The 82-year-old regularly visited and looked after the memorial for the men who lost their lives (Picture: Dan Walker/Twitter).
A pensioner who has spent much of his life looking after a war memorial to 10 airmen broke down in tears as he was told there will be a flypast to honour their memory.
It followed a social media campaign by television presenter Dan Walker.
Tony Foulds was just eight-years-old when he witnessed the B-17 Flying Fortress, the American plane which was carrying the men, crash in the park on February 22 1944, killing all 10 of them.
The aircraft, nicknamed "Mi Amigo", was returning from a bombing raid, and the then-schoolboy believes it deliberately steered out of the way of him and his friends.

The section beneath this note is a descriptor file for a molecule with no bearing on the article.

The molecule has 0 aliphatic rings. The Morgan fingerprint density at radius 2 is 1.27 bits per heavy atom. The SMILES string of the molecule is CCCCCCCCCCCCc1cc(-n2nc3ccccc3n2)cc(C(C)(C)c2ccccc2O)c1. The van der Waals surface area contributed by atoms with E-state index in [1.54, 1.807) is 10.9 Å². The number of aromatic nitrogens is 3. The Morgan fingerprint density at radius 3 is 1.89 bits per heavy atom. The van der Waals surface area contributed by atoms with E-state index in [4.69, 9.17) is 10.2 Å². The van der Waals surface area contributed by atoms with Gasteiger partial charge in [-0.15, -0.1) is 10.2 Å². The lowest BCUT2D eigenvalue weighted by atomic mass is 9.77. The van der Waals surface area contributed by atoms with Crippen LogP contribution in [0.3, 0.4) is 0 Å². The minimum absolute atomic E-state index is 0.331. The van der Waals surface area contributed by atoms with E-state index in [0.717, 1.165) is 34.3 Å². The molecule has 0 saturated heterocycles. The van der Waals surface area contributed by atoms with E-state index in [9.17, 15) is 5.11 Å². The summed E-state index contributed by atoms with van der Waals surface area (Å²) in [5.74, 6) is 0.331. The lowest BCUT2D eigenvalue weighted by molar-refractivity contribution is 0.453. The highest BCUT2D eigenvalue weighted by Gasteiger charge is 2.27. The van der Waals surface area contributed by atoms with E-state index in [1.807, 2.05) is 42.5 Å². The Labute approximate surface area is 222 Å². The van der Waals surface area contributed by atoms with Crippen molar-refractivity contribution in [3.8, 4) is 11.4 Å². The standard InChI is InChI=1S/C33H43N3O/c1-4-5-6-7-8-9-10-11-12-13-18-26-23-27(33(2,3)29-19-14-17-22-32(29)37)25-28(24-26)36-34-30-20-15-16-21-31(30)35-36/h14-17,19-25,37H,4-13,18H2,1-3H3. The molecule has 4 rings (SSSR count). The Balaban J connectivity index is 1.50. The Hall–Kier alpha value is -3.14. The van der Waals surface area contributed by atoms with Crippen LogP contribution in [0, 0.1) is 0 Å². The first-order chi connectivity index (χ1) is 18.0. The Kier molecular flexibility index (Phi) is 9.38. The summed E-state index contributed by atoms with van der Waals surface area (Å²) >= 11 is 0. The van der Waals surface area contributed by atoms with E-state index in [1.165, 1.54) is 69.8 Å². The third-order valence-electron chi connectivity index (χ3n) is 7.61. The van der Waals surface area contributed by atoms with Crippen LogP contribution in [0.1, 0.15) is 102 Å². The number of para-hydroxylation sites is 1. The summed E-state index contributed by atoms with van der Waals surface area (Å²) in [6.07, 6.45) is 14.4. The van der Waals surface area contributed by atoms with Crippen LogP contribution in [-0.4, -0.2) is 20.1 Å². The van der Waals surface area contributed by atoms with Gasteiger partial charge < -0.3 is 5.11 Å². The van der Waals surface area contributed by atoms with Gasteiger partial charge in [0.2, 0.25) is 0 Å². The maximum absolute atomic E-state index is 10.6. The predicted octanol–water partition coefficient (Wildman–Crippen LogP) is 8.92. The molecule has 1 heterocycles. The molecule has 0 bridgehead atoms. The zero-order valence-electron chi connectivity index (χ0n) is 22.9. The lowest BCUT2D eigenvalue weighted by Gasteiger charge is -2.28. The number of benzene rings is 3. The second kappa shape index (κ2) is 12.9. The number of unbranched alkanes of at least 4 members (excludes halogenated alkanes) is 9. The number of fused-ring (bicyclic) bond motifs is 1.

Ever since a memorial to the men was erected in the park in the 1970s, Mr Foulds, who suffers from a severe tremor that makes his hands shake uncontrollably, has devoted much of his time to keeping the area clean and planting flowers.
He told the BBC it would be a dream to see a military flypast at the park to pay tribute to the men.
On Tuesday, Mr Foulds broke down in tears as Colonel Will Marshall of RAF Lakenheath, which houses a US Air Force unit and personnel, told him live on BBC Breakfast: "It gives me great pleasure to say: Look to the skies on February 22 for a very special flyby."
The pensioner, who was visibly emotional, said:
"That's everything to me. That's everything I wanted."
The special tribute will take place on the 75th anniversary of the crash, and Mr Foulds said on BBC Breakfast: "They're my family, my family.
"It's not a memorial, to me. The actual memorial is mine, apart from one day a year when it's the 22nd [of February]. Every other time, it's mine."
He added: "It's the tribute they deserve."